a. The Cost of conducting risk management activities that need to be included in the project budget
b. The risk schedule of activities that need to be included in the project schedule
c. The approach for risk & contingency reserves
d. The contingency reserves
e. Assigning risk related roles & responsibilities
f. Identifying risk categories that we will use in our project
g. Define the levels of risk, their probability & impact to be considered in our project
h. Etc.
6. The Output – This is a no-brainer. The output of this meeting would be the draft version of the Projects Risk Management Plan.

These planning meetings are critical to the project’s success because they create the foundation and the roadmap for all risk related activities in the project. The success of this meeting has a direct impact on how risks are managed in the project and eventually on the projects overall success itself.

We have seen above that the output of this planning meeting is the Risk Management Plan. But, what does this plan contain? This is what we are going to cover in the next chapter.

Prev: Inputs to Create the RM Plan

Next: Contents of a Risk Management Plan

Inputs to Create the Risk Management Plan

In the previous chapter, we saw the importance of having a good Risk Management Plan in order to conduct the risk management activities efficiently in our project. But, before we can actually look at how to create this plan, we need to take a look at the resources or items that we will use as inputs in the creation of the same.

There are several key items we will use to create the risk management plan. All these items will be listed as “inputs” in the “Plan Risk Management” process in the PMBOK guide. In this chapter, we are going to take a detailed look at these resources.

Before we begin, do you remember that in one of the earlier chapters, I said that the risk management plan is a subsidiary plan of the project management plan? Well, three of the inputs/resources we will use to create this risk management plan too are subsidiary plans of the project management plan as well.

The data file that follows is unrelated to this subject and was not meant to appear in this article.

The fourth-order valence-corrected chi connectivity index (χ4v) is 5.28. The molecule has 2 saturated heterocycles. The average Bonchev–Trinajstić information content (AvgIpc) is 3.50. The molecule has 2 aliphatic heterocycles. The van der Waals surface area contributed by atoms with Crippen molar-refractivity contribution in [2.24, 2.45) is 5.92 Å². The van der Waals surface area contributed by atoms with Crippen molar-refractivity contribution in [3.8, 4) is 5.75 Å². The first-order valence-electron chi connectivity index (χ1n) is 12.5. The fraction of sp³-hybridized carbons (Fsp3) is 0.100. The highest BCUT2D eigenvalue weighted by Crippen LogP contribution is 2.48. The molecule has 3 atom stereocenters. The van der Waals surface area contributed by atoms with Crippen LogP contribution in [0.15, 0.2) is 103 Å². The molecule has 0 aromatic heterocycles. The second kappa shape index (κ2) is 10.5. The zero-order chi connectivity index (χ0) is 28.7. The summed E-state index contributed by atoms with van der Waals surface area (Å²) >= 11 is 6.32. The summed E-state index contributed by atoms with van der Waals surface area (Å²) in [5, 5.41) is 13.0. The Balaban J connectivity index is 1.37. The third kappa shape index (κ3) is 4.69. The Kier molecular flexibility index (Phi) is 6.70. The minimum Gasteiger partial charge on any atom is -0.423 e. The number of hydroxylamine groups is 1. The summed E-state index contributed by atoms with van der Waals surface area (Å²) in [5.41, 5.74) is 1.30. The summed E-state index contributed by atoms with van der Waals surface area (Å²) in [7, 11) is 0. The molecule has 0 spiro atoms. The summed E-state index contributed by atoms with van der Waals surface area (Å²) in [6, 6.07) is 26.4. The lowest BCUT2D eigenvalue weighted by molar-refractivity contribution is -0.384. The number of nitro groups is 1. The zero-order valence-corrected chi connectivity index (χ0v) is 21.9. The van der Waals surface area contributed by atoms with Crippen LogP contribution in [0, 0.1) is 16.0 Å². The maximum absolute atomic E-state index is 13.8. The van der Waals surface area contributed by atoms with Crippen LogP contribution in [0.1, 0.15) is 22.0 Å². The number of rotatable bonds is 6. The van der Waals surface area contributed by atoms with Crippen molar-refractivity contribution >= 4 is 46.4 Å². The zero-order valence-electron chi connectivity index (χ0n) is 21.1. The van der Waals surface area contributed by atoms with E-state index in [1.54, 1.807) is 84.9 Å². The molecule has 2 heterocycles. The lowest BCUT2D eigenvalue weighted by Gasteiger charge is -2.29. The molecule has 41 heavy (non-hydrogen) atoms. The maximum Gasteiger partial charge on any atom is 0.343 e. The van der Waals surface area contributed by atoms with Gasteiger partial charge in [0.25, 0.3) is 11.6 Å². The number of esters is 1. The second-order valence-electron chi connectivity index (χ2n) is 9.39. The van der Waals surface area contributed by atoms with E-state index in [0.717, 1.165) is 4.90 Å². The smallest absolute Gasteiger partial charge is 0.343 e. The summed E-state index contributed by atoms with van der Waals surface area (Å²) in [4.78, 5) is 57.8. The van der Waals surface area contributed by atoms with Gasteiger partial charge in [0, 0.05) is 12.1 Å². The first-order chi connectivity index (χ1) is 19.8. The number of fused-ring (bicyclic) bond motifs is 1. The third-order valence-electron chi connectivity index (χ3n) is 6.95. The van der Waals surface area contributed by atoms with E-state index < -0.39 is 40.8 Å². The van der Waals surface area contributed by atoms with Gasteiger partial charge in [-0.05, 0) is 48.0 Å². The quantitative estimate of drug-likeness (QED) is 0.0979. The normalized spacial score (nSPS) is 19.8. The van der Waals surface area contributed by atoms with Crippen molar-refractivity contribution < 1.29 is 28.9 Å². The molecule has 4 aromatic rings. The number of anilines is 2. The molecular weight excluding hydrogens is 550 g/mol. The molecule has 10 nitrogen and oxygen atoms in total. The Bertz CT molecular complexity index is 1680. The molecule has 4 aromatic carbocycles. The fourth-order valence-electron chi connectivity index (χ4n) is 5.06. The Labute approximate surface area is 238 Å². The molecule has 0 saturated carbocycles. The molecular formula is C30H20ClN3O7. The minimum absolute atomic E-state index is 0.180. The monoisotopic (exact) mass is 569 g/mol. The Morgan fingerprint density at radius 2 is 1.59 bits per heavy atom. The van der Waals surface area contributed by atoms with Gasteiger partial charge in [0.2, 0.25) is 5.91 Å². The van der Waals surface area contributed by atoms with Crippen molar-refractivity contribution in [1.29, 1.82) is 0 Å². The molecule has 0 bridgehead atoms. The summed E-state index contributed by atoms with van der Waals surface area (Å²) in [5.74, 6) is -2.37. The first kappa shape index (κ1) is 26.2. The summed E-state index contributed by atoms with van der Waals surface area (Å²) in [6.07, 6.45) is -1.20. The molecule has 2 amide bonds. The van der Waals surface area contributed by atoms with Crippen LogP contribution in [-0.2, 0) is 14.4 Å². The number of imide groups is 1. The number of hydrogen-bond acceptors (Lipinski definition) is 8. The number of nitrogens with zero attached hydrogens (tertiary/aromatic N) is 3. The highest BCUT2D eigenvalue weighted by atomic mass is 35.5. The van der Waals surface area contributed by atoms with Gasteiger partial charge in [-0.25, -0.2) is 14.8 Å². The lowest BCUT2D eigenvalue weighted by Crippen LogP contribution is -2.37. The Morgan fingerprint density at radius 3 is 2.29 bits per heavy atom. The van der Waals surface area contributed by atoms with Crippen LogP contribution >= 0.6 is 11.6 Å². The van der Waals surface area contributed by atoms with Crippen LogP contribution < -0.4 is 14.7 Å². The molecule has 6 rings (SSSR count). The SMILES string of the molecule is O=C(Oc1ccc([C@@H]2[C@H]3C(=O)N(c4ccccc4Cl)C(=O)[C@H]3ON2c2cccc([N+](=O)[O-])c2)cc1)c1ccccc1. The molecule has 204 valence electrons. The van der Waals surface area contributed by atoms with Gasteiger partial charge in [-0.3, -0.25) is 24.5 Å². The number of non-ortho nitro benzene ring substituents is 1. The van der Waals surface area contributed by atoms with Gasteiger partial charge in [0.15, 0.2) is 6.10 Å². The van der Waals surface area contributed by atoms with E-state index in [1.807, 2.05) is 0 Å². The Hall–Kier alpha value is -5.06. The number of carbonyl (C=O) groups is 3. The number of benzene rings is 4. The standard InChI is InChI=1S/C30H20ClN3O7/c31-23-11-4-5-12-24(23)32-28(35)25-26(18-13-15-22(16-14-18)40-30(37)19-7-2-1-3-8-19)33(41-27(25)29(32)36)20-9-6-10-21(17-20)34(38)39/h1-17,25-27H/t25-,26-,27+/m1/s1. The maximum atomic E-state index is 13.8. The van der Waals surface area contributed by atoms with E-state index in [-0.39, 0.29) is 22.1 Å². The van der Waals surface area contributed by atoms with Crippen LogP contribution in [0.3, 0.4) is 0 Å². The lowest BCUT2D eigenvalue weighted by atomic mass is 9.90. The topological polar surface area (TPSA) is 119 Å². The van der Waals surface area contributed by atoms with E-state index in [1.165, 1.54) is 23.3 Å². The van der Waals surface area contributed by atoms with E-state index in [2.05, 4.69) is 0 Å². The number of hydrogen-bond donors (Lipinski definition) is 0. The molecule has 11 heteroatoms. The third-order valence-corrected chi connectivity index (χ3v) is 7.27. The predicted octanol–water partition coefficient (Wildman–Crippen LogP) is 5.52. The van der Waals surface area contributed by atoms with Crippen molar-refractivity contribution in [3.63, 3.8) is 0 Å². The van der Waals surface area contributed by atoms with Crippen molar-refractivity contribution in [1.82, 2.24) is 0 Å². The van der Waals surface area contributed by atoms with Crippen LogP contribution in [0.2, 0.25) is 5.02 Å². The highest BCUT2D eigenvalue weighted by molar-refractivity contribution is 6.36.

Inputs/Resources used to Create the Risk Management Plan:

The input items or resources we will use in the creation of a risk management plan are:

1. Project Scope Statement – This provides a list of the projects deliverables as well as the important information about what the project is going to accomplish. This information will be used as the guideline as to how risk management will be conducted in our project. Also, the scope statement will contain details like the Project Constraints, Assumptions & Acceptance Criteria which will be vital for the risk management plan.

Can you guess why these constraints & assumptions are vital to the risk management plan? What if you assumed that your peer project manager will release one of his QA Testers after 3 months so that you can he can perform your projects QA activities and after 3 months your peer PM refuses to release that resource? Wouldn’t that be a risk? What about a deadline that the project has to go live by 31st Dec of this year? Wouldn’t that be a risk?

The reason why these constraints & assumptions are critical are because, these can contribute directly to risks.

2. Cost Management Plan – This provides us with information like the Risk Budget, Contingencies available as well as the Management Reserves (We will be learning about contingencies & reserves very soon)
3. Schedule Management Plan – This provides us with information on the Schedule Contingencies
4. Communication Plan – This defines how risks and risk responses will be reported, who should he keep in loop about the risk progress, who is responsible for sharing the information and when etc

In the previous paragraph I had said that 3 of the PM Plans subsidiary plans are used as inputs in this process. Can you guess which ones they are?

Answer – Points 2, 3 & 4.
5. Enterprise Environmental Factors – These are the Project Environment related factors like Risk Attitude & Risk Tolerance of the Organization as well as stakeholders. These are very important in planning the risk strategy and approach for your project.
6. Organizational Process Assets – This includes documents and templates for the Risk management plan, the risk register, risk categories, roles & responsibilities, authority levels, lessons learned etc.

A Word of Caution:
The Enterprise Environmental Factors & Organization Process Assets may seem like no-brainers but can have a direct impact on the quality of the RM Plan you create and most importantly on the overall risk management in the project. Since each organization has a different risk tolerance and procedures to handle risk, the environmental factors & process assets vary from org to org. So, if you are someone who just moved into a new organization, this is all the more important because the new company may handle risks in a totally different way when compared to what you are used to in your previous job.